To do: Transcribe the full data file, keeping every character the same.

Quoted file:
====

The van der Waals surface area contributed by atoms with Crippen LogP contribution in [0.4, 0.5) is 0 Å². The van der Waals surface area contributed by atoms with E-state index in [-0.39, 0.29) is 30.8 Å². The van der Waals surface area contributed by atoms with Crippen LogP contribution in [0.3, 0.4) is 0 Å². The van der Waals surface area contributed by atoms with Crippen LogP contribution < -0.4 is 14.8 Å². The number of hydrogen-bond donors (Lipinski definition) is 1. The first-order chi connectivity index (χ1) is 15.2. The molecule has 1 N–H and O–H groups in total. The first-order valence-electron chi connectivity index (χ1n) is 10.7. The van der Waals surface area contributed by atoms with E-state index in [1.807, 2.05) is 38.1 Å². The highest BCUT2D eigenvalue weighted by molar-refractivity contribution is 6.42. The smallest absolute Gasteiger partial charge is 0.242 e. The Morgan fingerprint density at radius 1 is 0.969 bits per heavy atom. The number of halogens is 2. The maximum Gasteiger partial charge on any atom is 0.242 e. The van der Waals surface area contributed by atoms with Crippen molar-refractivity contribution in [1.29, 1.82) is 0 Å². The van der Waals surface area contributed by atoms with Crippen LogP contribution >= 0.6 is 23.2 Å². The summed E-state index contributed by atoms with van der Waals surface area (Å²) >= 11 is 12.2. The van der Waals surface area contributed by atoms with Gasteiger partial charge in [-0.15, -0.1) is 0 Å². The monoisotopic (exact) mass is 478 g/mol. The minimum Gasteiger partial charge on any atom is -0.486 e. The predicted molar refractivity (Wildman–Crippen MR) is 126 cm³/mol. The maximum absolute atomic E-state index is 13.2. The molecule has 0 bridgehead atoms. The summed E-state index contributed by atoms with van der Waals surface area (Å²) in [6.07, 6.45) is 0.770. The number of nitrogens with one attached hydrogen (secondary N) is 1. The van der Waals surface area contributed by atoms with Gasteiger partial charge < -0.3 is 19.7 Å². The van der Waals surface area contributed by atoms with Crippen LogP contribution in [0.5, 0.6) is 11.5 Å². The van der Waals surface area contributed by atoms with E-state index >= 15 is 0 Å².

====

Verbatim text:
The van der Waals surface area contributed by atoms with Crippen LogP contribution in [0.4, 0.5) is 0 Å². The van der Waals surface area contributed by atoms with E-state index in [-0.39, 0.29) is 30.8 Å². The van der Waals surface area contributed by atoms with Crippen LogP contribution in [0.3, 0.4) is 0 Å². The van der Waals surface area contributed by atoms with Crippen LogP contribution < -0.4 is 14.8 Å². The number of hydrogen-bond donors (Lipinski definition) is 1. The first-order chi connectivity index (χ1) is 15.2. The molecule has 1 N–H and O–H groups in total. The first-order valence-electron chi connectivity index (χ1n) is 10.7. The van der Waals surface area contributed by atoms with E-state index in [1.807, 2.05) is 38.1 Å². The highest BCUT2D eigenvalue weighted by molar-refractivity contribution is 6.42. The smallest absolute Gasteiger partial charge is 0.242 e. The Morgan fingerprint density at radius 1 is 0.969 bits per heavy atom. The number of halogens is 2. The maximum Gasteiger partial charge on any atom is 0.242 e. The van der Waals surface area contributed by atoms with Crippen molar-refractivity contribution in [1.29, 1.82) is 0 Å². The van der Waals surface area contributed by atoms with Crippen LogP contribution >= 0.6 is 23.2 Å². The summed E-state index contributed by atoms with van der Waals surface area (Å²) >= 11 is 12.2. The van der Waals surface area contributed by atoms with Gasteiger partial charge in [-0.15, -0.1) is 0 Å². The monoisotopic (exact) mass is 478 g/mol. The minimum Gasteiger partial charge on any atom is -0.486 e. The predicted molar refractivity (Wildman–Crippen MR) is 126 cm³/mol. The maximum absolute atomic E-state index is 13.2. The molecule has 0 bridgehead atoms. The summed E-state index contributed by atoms with van der Waals surface area (Å²) in [6.07, 6.45) is 0.770. The number of nitrogens with one attached hydrogen (secondary N) is 1. The van der Waals surface area contributed by atoms with Gasteiger partial charge < -0.3 is 19.7 Å². The van der Waals surface area contributed by atoms with Crippen LogP contribution in [0.5, 0.6) is 11.5 Å². The van der Waals surface area contributed by atoms with E-state index >= 15 is 0 Å².